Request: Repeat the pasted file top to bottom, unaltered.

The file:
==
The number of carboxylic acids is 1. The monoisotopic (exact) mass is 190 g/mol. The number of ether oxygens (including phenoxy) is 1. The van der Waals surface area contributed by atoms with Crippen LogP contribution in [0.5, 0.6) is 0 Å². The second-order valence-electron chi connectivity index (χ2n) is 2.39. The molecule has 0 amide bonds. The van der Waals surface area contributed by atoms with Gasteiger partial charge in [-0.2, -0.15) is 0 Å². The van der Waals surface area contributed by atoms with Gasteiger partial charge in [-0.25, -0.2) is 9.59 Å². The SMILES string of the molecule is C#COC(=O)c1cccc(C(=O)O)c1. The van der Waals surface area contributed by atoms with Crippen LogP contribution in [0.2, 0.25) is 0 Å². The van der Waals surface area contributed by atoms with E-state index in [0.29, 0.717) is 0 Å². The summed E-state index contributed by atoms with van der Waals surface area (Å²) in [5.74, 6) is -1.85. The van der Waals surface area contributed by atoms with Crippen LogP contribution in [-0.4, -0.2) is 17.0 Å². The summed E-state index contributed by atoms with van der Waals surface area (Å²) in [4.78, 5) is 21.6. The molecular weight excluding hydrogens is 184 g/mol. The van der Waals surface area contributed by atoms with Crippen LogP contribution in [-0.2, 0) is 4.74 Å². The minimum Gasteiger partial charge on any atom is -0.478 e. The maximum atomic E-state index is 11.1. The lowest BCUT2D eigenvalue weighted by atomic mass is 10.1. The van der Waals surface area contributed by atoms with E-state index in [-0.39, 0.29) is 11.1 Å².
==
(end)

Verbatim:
The number of carboxylic acids is 1. The monoisotopic (exact) mass is 190 g/mol. The number of ether oxygens (including phenoxy) is 1. The van der Waals surface area contributed by atoms with Crippen LogP contribution in [0.5, 0.6) is 0 Å². The second-order valence-electron chi connectivity index (χ2n) is 2.39. The molecule has 0 amide bonds. The van der Waals surface area contributed by atoms with Gasteiger partial charge in [-0.2, -0.15) is 0 Å². The van der Waals surface area contributed by atoms with Gasteiger partial charge in [-0.25, -0.2) is 9.59 Å². The SMILES string of the molecule is C#COC(=O)c1cccc(C(=O)O)c1. The van der Waals surface area contributed by atoms with Crippen LogP contribution in [0.2, 0.25) is 0 Å². The van der Waals surface area contributed by atoms with E-state index in [0.29, 0.717) is 0 Å². The summed E-state index contributed by atoms with van der Waals surface area (Å²) in [5.74, 6) is -1.85. The van der Waals surface area contributed by atoms with Crippen LogP contribution in [-0.4, -0.2) is 17.0 Å². The summed E-state index contributed by atoms with van der Waals surface area (Å²) in [4.78, 5) is 21.6. The molecular weight excluding hydrogens is 184 g/mol. The van der Waals surface area contributed by atoms with Crippen LogP contribution in [-0.2, 0) is 4.74 Å². The minimum Gasteiger partial charge on any atom is -0.478 e. The maximum atomic E-state index is 11.1. The lowest BCUT2D eigenvalue weighted by atomic mass is 10.1. The van der Waals surface area contributed by atoms with E-state index in [-0.39, 0.29) is 11.1 Å².